EURi: Weak German auction; New OATi talk; Profits causing inflation?

Arrow up and down Oct 2022
A weak German linker auction, soft US JOLTS data and speculation about a new OATi all buffeted the inflation market today.

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  • Weak German auction and soft US data weigh on inflation; New OATi? 

  • MS: Cheaper euro hedges to benefit from rise in French risk

  • BNPP: Greedy bosses or militant unions – the solution is the same


    Weak German auction and soft US data weigh on inflation; New OATi?

    Euro inflation swaps finished at the bottom of the day’s ranges and were around a couple of bps lower across the curve following a disappointing German linker auction, soft US jobs data and weaker oil prices – the latter even after the surprise OPEC+ supply cut earlier this week. Underperformance by French inflation also stoked speculation about a new OATi printing as soon as this month, with FRF 10y swaps around 4bps lower.


    Traders highlighted the lower level of volatility today versus last week’s big, data-driven swings. However, the German auctions were described as “very weak” with only €442m of bids for the Bundei-33 (versus €450m offered and €352m sold) and €169m of bids for the Bundei-46 (versus €200m offered and €82m sold). “There was a cent of overbidding on the 10y and two cents at the long end,” a dealer noted, meaning that the DFA "had to serve below the mid to do their size.”


    Inflation lost ground after the auction results hit the screens. Later, a post-JOLTs slide in oil prices and TIPS added to the pressure, with 5y TIPS breakevens around 7bps tighter and Brent futures down 40 cents just after the European close.        


    French inflation underperformed euro with the 5y5y spread tightening to around 38.5bps (-2.5). OATi lagged OATei and dealers wondered whether the AFT’s planned syndication of a new 15y to 20y OATi in 2023 would come this month.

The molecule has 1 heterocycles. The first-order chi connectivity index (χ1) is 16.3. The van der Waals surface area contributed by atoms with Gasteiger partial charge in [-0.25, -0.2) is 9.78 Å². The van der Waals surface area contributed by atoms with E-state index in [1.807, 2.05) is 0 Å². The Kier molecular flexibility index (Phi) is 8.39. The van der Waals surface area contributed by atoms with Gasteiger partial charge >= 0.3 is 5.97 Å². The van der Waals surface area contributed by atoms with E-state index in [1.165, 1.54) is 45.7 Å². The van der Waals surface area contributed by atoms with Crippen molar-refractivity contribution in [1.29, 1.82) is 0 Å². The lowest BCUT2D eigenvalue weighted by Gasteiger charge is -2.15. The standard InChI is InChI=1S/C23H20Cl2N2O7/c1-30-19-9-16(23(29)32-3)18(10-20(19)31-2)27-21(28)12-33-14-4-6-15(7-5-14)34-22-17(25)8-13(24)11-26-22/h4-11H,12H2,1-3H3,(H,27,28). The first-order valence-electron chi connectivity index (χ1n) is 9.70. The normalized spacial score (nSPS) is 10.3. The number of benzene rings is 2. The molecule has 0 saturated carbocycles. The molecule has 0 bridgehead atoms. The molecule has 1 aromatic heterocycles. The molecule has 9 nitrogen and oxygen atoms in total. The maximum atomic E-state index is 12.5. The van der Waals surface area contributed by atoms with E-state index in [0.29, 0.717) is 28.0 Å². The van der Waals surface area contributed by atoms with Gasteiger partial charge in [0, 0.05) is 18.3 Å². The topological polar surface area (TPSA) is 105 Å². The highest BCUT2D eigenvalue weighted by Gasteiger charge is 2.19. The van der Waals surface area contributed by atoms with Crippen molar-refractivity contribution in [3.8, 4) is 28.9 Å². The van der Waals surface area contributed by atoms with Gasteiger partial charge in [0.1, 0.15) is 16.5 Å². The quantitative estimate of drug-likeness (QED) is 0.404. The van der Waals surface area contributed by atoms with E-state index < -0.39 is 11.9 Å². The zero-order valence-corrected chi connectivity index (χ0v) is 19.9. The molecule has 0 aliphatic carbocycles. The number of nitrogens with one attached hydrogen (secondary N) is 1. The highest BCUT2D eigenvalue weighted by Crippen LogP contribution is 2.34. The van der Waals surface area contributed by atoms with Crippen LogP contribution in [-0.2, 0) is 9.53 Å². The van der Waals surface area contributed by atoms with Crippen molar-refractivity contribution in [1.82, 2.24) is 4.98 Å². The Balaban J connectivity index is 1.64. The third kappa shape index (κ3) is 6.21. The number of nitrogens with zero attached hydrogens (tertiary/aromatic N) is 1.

Finally, inflation swap trades showing on the SDR towards the end of the session included EUR 10s/20s at 10.7bps, 30s/40s at 12.5bps, 10s/15s at 5bps and 20y at 2.58%, 2.575% and 2.5875%.    


    MS: Cheaper euro hedges to benefit from rise in French risk

    Demand for assets to diversify and to hedge inflation risk is likely to rise alongside increased inflation uncertainty, conclude inflation strategists at Morgan Stanley today. And with French inflation hedges still expensive against euro assets, OATei should benefit despite Livret A’s link to FRF CPIx rather than euro HICPx, they suggest. The bank explains:


      “High and volatile inflation for longer is likely to support further flows into Livret A accounts, which are consistently gaining popularity…Under-hedged investors will probably feel incentivised to hedge a growing proportion of their inflation-linked obligations”


      “The Livret A formula rate should keep growing over 2023 with a peak at 4.3% and a long-run level slightly below 3%. Barring a disinflation/recession scenario, in all other cases we expect euro linker demand to remain solid for the rest of 2023 and potentially 2024.”


    But why should hedgers with rising French inflation risk choose euro inflation products?


      “Front-end French CPI swaps have traded structurally rich by about 45bps versus EUR HICPx and underlying inflation dynamics. French inflation has been printing below euro area HICPx in recent years because of differences in energy inflation. Given iota levels, the market will likely aim to obtain substitutes for FRCPIx swaps, with HICPx swaps and OATei being obvious candidates.”


      “Inflation caps with a strike close to ATMF indicate about 40bp as their breakeven level beyond the strike. Similarly, the ATMF 5-year cap-implied volatility has increased substantially from c.1.4% to 2.8% over the last three years, implying a significant premium due to high uncertainty of inflation. More inflation premium = more demand for OATei versus OATs as linkers have a raison d'être.”


    BNPP: Greedy bosses or militant unions – the solution is the same

    Are greedy shareholders and CEOs  keeping inflation high, rather than workers and union bosses? Central bankers such as ECB Chief Economist Philip Lane have begun mentioning profits alongside wages as a factor. And rising oil prices through 2021 and into 2022 were certainly followed by healthy returns for many energy European energy suppliers, not just the producers.


    However, economists at BNP Paribas reckon that it’s not just monopolistic companies using their market power to raise prices and margins that are driving inflation. And, even if they are at least partly to blame, the solution is still tighter monetary policy:


      “While profits are likely to slow as the Eurozone economy loses momentum over the next few quarters, margins matter more for inflation, and there is a risk they widen further.”


      “For the ECB, it should not matter whether profits or wages drive inflation – either requires weaker demand, and distributional concerns are a fiscal policy matter. That said, policy tightening should squeeze profits more than wages, as the former tend to be more sensitive than the latter to rate increases.”